There were some short videos¬†featured in our Faculty¬†eNews highlighting the University successes of 2016 with a time-lapse video showing the growth of our Southampton Centre for Cancer Immunology over the course of the year. If you missed them, I suggest you go back and watch again ‚Äď they were really inspiring to watch and made me feel like I would really want to come to Southampton whether I was a doctor, a scientist or a student.

If I could somehow create the time to be a student again, I would enrol immediately for the Southampton Genomic Medicine Masters course. The Southampton course was one of 10 across the UK that were started in 2015/16 with funding available from Health Education England for students working in health care ( taught-courses/courses/masters-in-genomic-medicine/). All the courses offer seven core taught modules and several optional ones.

Over the last two weeks we delivered the core module around cancer genomics ‚ÄúMolecular Pathology of Cancer and Application in Diagnosis, Screening and Treatment‚ÄĚ. Nearly 30 students enrolled for this module, several from overseas, a real mix of ages and experience – doctors, pharmacists, biomedical scientist and many more. The students were enthusiastic and each had something to contribute particularly entering into the spirit of the interactive elements of the course. We had some fantastic teaching from many of our clinical and academic staff and based on daily feedback our lecturers were sufficiently nimble and expert to adapt in ‚Äúreal time‚ÄĚ. When the students fed back that their day had been too lecture heavy and they had exams for another module later in the week, we briefed our teachers for the next day to use a more interactive delivery style ‚Äď they all expertly adapted. The prize for response to this feedback has to go to Matt Rose-Zerilli who abandoned his prepared lecture entirely and turned up with a box of lab equipment and a team-based exercise for the students. Their 10-minute rapid research exercise in groups helped them discover the potential for single cell sequencing in research and their reward was a live demonstration of a single cell sequencing experiment (minus the cells ‚Äď ‚Äúhealth and safety‚ÄĚ).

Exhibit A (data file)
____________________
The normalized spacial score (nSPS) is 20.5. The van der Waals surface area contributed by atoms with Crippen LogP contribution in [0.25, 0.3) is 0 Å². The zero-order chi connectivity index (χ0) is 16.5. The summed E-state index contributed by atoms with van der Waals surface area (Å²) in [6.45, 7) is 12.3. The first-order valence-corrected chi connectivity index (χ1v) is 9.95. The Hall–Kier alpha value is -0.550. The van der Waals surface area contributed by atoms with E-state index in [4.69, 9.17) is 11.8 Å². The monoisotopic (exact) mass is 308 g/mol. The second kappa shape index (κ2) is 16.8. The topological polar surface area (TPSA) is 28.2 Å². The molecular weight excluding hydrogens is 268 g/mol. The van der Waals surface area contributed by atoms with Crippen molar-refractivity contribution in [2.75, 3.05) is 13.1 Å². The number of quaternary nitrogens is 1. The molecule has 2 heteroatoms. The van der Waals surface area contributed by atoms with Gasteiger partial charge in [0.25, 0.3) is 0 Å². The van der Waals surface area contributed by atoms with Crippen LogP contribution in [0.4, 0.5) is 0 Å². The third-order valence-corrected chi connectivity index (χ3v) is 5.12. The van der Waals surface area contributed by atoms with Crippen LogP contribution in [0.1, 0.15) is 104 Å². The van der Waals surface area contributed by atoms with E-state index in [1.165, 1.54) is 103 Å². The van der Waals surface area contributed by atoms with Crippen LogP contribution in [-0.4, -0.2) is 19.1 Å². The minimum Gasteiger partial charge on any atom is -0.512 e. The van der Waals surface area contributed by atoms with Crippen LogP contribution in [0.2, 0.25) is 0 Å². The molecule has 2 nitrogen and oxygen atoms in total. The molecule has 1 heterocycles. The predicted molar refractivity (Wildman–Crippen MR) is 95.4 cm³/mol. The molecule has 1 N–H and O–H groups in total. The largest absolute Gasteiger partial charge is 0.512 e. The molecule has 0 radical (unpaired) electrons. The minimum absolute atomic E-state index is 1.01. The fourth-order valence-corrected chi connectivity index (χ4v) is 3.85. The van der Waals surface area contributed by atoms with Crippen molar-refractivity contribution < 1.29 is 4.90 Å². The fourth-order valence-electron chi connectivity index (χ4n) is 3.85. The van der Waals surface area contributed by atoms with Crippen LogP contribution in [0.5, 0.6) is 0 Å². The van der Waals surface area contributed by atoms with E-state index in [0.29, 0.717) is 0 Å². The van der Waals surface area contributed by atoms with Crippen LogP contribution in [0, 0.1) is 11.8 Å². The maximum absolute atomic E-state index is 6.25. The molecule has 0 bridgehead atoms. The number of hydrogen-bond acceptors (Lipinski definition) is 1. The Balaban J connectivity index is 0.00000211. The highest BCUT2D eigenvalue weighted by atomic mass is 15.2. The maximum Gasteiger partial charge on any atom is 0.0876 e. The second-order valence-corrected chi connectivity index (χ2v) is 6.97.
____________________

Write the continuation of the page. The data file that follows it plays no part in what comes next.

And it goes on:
Our final afternoon was spent debating the motion that ‚Äúthis house believes that whole genome sequencing will be the standard of care for all cancer patients by 2022‚ÄĚ. Students were asked to choose their perspective based on their learning during the course and their previous experience. This (perhaps surprisingly) created roughly equal group sizes; students presented their arguments for and against the motion with lots of lively discussion. This was a good revision exercise but it also demonstrated how teams are vital for any transformational changes with everyone contributing a different perspective. Blue skies to practical project detail; no big change can succeed without both. Four days of teaching out of an already overfull diary is a daunting prospect but a successful course and satisfied students reflected in constructive and comprehensive feedback is very rewarding.

Understanding how we can make the best use of the current technological revolution in genomics to benefit patient care within our NHS is a major challenge. Part of that challenge is educating the workforce of the future and we are meeting that challenge. Southampton University has the highest number of enrolled students across all ten UK Genomic Medicine Masters courses and in this second year of existence is delivering a course of relevance to most of our medical and scientific workforce of the future.

Cancer genomics

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